The opinion of the court was delivered by: Hillman, District Judge
This dispute concerns plaintiff's claims that defendants are obligated
to pay on contracts plaintiff entered into with an alleged predecessor
company of defendants. Presently before the Court are the motions of
the defendants for summary judgment in
their favor on all of plaintiff's claims against them.*fn1
For the reasons expressed below, defendants' motions will be
In 2000, plaintiff, John W. Fink, began working as a financial consultant for Advanced Logic Systems, Inc. ("ALSI"), which was founded by defendant, Kaydon Stanzione. A year later, Fink entered into a series of credit agreements with ALSI to provide working capital to the company's operations. Fink provided over $500,000 to ALSI, and in return, he received rights to purchase a certain amount of stock in ALSI.
Eventually the financial condition of ALSI deteriorated. Fink ceased providing consulting services, and in March 2003, he ultimately filed suit against ALSI, Stanzione and other related entities in New Jersey Superior Court, claiming breaches of the various credit agreements, as well as fraud. Three years later, the parties entered into a settlement agreement. A year after that, in May 2007, a hearing was held in state court regarding Fink's claims that the state court defendants had breached their settlement agreement. The matter was referred to binding arbitration, and in July 2008, the arbitrator issued his decision, wherein the arbitrator found that ALSI did not breach the settlement agreement, but that ALSI owed Fink fees in his enforcement of the agreement, and the case was reactivated in state court.
Ultimately, ALSI filed for bankruptcy in October 2008, and Fink's state court case was dismissed without prejudice. Around this same time, ALSI failed to make a scheduled repayment to Fink, and Stanzione, as guarantor of the agreement, owed $100,000 to Fink.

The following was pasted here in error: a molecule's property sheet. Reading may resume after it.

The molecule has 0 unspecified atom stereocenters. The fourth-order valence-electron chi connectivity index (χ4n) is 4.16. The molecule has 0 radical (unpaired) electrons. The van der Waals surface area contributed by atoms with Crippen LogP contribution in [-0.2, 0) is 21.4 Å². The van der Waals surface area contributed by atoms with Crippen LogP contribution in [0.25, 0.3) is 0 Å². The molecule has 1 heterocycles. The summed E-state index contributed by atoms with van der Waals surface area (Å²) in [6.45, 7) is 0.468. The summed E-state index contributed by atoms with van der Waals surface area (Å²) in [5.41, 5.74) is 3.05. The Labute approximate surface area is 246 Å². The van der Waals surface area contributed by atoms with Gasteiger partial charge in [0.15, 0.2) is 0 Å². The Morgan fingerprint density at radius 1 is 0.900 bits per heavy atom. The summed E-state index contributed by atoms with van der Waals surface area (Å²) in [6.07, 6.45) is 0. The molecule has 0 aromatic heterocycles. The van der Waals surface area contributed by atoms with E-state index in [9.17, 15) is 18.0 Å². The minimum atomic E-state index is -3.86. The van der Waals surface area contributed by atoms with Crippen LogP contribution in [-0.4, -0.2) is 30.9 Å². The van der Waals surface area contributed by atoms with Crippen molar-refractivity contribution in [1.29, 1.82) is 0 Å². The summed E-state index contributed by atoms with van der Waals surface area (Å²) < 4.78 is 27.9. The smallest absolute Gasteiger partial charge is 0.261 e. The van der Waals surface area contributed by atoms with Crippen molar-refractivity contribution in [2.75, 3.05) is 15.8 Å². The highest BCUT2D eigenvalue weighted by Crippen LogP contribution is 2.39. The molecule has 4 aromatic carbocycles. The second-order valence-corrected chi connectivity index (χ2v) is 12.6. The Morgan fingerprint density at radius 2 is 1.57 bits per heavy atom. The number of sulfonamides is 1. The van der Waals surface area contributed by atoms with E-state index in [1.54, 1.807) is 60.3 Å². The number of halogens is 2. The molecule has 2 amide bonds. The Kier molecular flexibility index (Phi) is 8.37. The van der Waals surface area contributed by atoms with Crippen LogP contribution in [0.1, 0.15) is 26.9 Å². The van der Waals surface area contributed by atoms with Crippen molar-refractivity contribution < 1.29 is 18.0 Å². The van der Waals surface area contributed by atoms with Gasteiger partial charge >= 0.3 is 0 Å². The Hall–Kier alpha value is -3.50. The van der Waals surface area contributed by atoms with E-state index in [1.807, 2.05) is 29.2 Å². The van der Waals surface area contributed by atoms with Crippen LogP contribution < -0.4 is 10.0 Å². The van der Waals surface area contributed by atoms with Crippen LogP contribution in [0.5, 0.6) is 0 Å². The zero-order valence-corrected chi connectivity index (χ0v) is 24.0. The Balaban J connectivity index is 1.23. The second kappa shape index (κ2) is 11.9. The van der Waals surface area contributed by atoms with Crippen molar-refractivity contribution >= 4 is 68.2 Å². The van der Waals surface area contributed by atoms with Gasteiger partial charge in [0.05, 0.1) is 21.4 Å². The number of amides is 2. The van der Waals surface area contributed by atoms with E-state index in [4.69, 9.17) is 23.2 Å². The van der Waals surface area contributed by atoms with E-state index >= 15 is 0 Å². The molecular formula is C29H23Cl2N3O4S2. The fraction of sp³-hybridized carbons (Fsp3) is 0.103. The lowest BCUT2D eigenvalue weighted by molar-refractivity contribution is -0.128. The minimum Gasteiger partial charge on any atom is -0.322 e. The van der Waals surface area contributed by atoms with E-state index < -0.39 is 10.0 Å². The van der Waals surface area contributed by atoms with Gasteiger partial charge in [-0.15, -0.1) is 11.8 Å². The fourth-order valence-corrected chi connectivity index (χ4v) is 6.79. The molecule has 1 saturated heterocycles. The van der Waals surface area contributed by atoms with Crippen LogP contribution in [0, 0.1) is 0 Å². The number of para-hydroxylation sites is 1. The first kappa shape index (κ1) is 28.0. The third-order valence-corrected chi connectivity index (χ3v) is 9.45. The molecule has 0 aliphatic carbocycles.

On January 27, 2009, defendant, EdgeLink, Inc., was incorporated. Fink claims that ALSI's proceeds and assets were fraudulently transferred to Advanced Logic Systems, Inc., a corporation set-up by Kaydon Stanzione in his mother Katherine's name, in June 2005, and then upon her death in December 2008, were transferred to EdgeLink as a means of depriving Fink of his rightful ownership in ALSI's assets.
As a result, Fink has brought claims against EdgeLink for breach of contract for two agreements Fink entered into with ALSI: (1) the warrant agreement (which included a methodology for calculating the price per share of ALSI common stock and the number of shares being offered to sale to Fink), and (2) the settlement agreement. Fink claims that EdgeLink is liable for these breaches because it is a "mere continuation of" or a "defacto merger with" ALSI.
Fink has also brought claims for unjust enrichment against EdgeLink. He also claims that the transfer of substantially all of ALSI's assets to EdgeLink violated New Jersey's Fraudulent Transfer Act, N.J.S.A. 25:2-25 et seq., and that EdgeLink and Stanzione are liable to Fink for this fraudulent transfer. Finally, Fink claims that Stanzione breached his fiduciary duties he owed to Fink as a creditor of ALSI.
Since the filing of his complaint against EdgeLink and Stanzione in
October 2009, the parties have engaged in extensive discovery, and
have provided this Court with voluminous correspondence,*fn3
briefing, and exhibits relating to various discovery motions,
as well as motions relating to Fink's legal representation, which have
resulted in Fink's current pro se status after the termination of five
law firms. After other protracted proceedings, the defendants' motions
for summary judgment are now ripe for consideration.*fn4
What this case boils down to is whether Fink has provided sufficient evidence to refute EdgeLink and Stanzione's position that they cannot be held liable for the conduct of ALSI. As explained below, Fink has failed to do so.
This Court has jurisdiction over this matter pursuant to 28 U.S.C. § 1332 because there is complete diversity of citizenship between the parties and ...